Erik Alexandersson is a researcher at the Department of Plant Protection Biology at SLU Alnarp for 11 years now. What is new in the career of our former director and newly elected deputy? We have asked him for you!
–What is currently on top of your research agenda?
Well, the last months have been a lot about transaction. I am handing over the directorship of PlantLink to Federico Gomez, and I am excited on where he will take the network. PlantLink also has a new coordinator, Anna Maňourová, who has many novel ideas on how package and reach out with plant research via PlantLink. She has a great passion for plant research in general! My first PhD student defended her thesis beginning of May on biofortification of cassava – and I am thinking whether and how we can continue studies of tropical crops in Sweden. Is it even wise? I think so! I also want to develop my research on remote sensing of plants and see how far we can take that to judge plant health and disease. Can for example plant phenotypic information excel the use of biologicals to lower the dependence on chemicals? Talking about biologicals, we are right now doing a knowledge, attitude, practice (KAP) analysis among sub-Saharan stakeholders and end-users as part of AgriFoSe2030. We have a questionnaire open for researchers!
-Tell us about your latest publication
Two weeks ago, our review “Functional phenomics for improved climate resilience in Nordic agriculture” was accepted in Journal of Experimental Botany, which is excellent! It is an outcome of the Nordic University Hub NordPlant, and is the brainchild of colleagues Thomas Roitsch (University of Copenhagen), Kristiina Himanen (University of Helsinki) and Laura Jaakola (University of Tromsø) as well as Ajit Nehe and Aakash Chawade here at SLU Alnarp. We point at the increased relative importance Nordic, even Arctic, agriculture can come to play with climate change and the possibility to use a functional phenomics approach to facilitate this at least to a certain extent new role. We among other things call for more large-scale latitudinal studies using image- and sensor-based phenotyping to evaluate crop performance.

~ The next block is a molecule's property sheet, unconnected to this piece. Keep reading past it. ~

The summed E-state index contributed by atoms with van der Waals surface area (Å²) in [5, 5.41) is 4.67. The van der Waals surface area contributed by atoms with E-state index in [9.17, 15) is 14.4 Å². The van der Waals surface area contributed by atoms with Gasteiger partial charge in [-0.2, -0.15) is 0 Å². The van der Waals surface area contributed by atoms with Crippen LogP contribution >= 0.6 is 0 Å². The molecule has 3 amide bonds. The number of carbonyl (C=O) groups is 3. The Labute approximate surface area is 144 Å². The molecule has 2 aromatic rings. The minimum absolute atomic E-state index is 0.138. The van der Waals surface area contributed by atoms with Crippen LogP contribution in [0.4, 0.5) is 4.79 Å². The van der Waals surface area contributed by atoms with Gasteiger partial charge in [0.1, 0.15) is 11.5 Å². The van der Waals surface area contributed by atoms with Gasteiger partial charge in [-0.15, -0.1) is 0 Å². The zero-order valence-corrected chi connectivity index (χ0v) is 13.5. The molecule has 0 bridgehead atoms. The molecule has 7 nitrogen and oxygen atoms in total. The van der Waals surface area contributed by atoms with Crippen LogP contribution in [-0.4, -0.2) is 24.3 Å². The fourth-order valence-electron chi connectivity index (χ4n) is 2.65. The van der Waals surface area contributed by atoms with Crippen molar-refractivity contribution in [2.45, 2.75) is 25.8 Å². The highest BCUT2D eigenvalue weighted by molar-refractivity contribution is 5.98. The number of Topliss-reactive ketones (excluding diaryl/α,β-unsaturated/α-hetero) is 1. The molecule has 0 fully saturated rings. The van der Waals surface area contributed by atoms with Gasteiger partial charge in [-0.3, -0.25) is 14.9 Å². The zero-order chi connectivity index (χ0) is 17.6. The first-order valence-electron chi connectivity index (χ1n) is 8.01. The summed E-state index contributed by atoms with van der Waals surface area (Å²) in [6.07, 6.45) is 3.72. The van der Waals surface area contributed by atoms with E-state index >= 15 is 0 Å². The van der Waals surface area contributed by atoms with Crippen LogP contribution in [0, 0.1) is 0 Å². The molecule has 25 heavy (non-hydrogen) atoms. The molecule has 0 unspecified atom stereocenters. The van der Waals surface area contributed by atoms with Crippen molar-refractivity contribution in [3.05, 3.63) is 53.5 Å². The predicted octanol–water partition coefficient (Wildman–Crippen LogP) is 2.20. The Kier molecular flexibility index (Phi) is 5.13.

-What led you into your particular field of research?
Well the basic fact that plants cannot move and have to deal with everything where they stand –that fascinated me as an undergraduate student! Then I became more interested in agriculture the last 10-15 years. I was once, very long ago, contemplating whether I should be studying economy instead of biology, because it fascinated me (and I had a close friend studying black economy). Luckily, when I did my post doc I realised how much influence economy has on agriculture. Later I more and more realised how much society is a part of agriculture and vice versa. I think the latter fascinates me even more today – especially since I get my fair share of economy by almost daily looking into budget sheets in Excel. What I am trying to say is that plants are a very important part of all our lives!
-What are the implications of your research for society?
Not many, not much, haha! But my line of research, or maybe lines of research is a better expression, have huge potential impact. Both a better molecular understanding of plant defence and nutrient status of crops as well as monitoring plant health with non-invasive sensing methods are important for future plant protection strategies in agriculture. This is even more important with a changing climate.
-Finally, let´s say you got unlimited research funds; where would your research be five years from now?
Not sure. But, I would probably send up a few satellites (it is getting quite affordable actually), while reading the instruction manual at the same time. Then I am confident there will be several research questions in agriculture to be asked up there looking down.
Thank you for a very interesting interview, Erik! We wish you the best of luck and success in your future paths and welcome you as a new PlantLink deputy!
(Photo: personal communication)